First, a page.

In wake of frame-up convictions of Maruti Suzuki workers

India’s finance minister meets with Maruti Suzuki chairman

By Shannon Jones
12 May 2017

With 13 Maruti Suzuki autoworkers languishing in jail for life after being convicted on frame-up charges, India’s Finance Minister Arun Jaitley held a meeting with Suzuki Motor Corp head Osamu Suzuki in Japan to discuss stepped-up investments in India.

Following the meeting Wednesday, that involved several other leading Japanese businessmen, Suzuki announced it would invest another 100 billion yen (US$880 million) to expand its newly built Gujarat production facilities in western India by the early 2020s. The money represented a new investment over what the company had already pledged. Suzuki alone controls about one-half of the Indian car market and it has set a goal of doubling its current sales over the course of the next 10 years.

The investment came out of talks sponsored by Jaitley over the Modi administration’s “Make in India” campaign. The core of this initiative is to market India as a cheap labor platform for multinational corporations. In line with this the Indian government has pledged to brutally suppress workers struggles to ensure a docile and low-paid workforce.

The plans announced by Suzuki include opening a third production line at its factory in the state of Gujarat. The company recently announced the opening of a second production line at the facility set for 2019.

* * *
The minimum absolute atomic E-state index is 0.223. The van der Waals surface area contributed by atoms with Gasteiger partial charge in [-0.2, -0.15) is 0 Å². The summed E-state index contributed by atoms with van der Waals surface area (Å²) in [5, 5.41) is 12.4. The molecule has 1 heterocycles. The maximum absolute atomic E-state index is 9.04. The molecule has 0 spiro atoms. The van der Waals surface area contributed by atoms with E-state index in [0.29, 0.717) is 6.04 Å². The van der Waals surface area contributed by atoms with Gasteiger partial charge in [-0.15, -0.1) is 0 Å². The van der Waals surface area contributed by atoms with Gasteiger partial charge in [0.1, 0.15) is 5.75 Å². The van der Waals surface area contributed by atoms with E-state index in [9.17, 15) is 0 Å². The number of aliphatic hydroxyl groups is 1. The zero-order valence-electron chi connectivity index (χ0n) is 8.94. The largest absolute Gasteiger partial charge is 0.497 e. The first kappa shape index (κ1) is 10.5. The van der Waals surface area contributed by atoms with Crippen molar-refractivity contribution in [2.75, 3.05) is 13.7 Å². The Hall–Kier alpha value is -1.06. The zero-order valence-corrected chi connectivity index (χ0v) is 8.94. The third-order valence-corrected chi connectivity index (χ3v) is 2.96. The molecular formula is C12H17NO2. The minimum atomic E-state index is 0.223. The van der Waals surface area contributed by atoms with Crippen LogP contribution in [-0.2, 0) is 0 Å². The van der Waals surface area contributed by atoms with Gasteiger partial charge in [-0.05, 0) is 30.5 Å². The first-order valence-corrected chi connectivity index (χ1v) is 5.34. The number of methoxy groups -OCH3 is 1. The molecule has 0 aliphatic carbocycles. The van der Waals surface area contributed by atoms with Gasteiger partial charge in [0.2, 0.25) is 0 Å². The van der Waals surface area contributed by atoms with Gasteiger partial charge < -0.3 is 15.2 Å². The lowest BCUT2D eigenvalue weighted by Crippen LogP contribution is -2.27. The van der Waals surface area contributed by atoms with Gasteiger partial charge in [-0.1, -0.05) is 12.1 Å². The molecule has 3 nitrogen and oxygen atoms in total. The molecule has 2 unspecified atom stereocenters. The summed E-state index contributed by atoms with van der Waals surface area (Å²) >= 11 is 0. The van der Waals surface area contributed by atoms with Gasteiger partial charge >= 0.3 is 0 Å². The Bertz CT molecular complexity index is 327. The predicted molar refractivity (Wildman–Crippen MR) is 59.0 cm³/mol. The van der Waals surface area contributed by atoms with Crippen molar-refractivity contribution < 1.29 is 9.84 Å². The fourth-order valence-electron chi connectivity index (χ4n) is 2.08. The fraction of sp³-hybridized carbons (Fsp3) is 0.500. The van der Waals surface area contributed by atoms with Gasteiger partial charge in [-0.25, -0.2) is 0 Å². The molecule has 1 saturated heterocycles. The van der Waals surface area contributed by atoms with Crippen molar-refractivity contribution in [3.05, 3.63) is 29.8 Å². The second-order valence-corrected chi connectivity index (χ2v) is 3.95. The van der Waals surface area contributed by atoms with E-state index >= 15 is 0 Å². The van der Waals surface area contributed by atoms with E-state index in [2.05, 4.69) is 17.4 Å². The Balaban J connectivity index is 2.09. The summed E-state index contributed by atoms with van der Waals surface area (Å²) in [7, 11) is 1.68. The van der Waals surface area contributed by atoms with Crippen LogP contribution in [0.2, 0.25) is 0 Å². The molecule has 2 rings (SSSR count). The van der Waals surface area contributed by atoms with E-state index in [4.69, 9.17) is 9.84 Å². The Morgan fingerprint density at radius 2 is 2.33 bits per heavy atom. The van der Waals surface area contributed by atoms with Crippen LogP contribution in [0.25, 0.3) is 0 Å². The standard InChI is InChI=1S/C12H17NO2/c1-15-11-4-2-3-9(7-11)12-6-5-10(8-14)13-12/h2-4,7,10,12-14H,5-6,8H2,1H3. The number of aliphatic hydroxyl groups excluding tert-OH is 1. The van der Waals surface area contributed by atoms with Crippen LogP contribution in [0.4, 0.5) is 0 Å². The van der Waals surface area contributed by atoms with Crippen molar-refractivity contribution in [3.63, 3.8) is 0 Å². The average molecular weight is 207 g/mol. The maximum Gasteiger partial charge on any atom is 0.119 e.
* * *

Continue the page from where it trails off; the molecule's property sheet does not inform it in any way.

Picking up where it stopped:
Suzuki had earlier announced a significant investment in India to make lithium ion batteries for electric vehicles. The joint project will include Toshiba and Denso. Suzuki will own a 50 percent stake while Toshiba and Denso will control 40 percent and 10 percent respectively.

For its part, Korean-based automaker Hyundai plans to invest $2 billion in India and has set a goal of output from India of 1 million vehicles by 2020-2021.

The Japanese government has already set up a “Make in India” fund of some 1.5 trillion yen (US$ 13.2 billion). India has meanwhile promised to devise special incentives for companies to invest in industrial areas.

The meeting between Jaitley, who also serves as defense minister, and Suzuki took place as part of a five-day visit to Japan to shore up investment prospects and cement India’s military ties with the East Asia nation. It included assurance by the Indian finance chief that the Indian ruling elite would ruthlessly suppress worker opposition.

In concert with India’s military strategic alliance with the United States, aimed primarily at preparing for a confrontation with China, India has strengthened its military and security ties to Japan. Japanese authorities are seeking to nullify antimilitarist provisions of the country’s post-WWII constitution as part of a campaign to significantly expand its military forces.

Jaitley’s visit to Japan followed a March meeting between Indian Prime Minister Narendra Modi with Toyota President Akio Toyoda and Osamu Suzuki to discuss plans for investment in India. Japan’s foreign direct investments into India currently rank third behind Mauritius and Singapore. Japan has poured some $25.2 billion into India in foreign direct investment since 2000.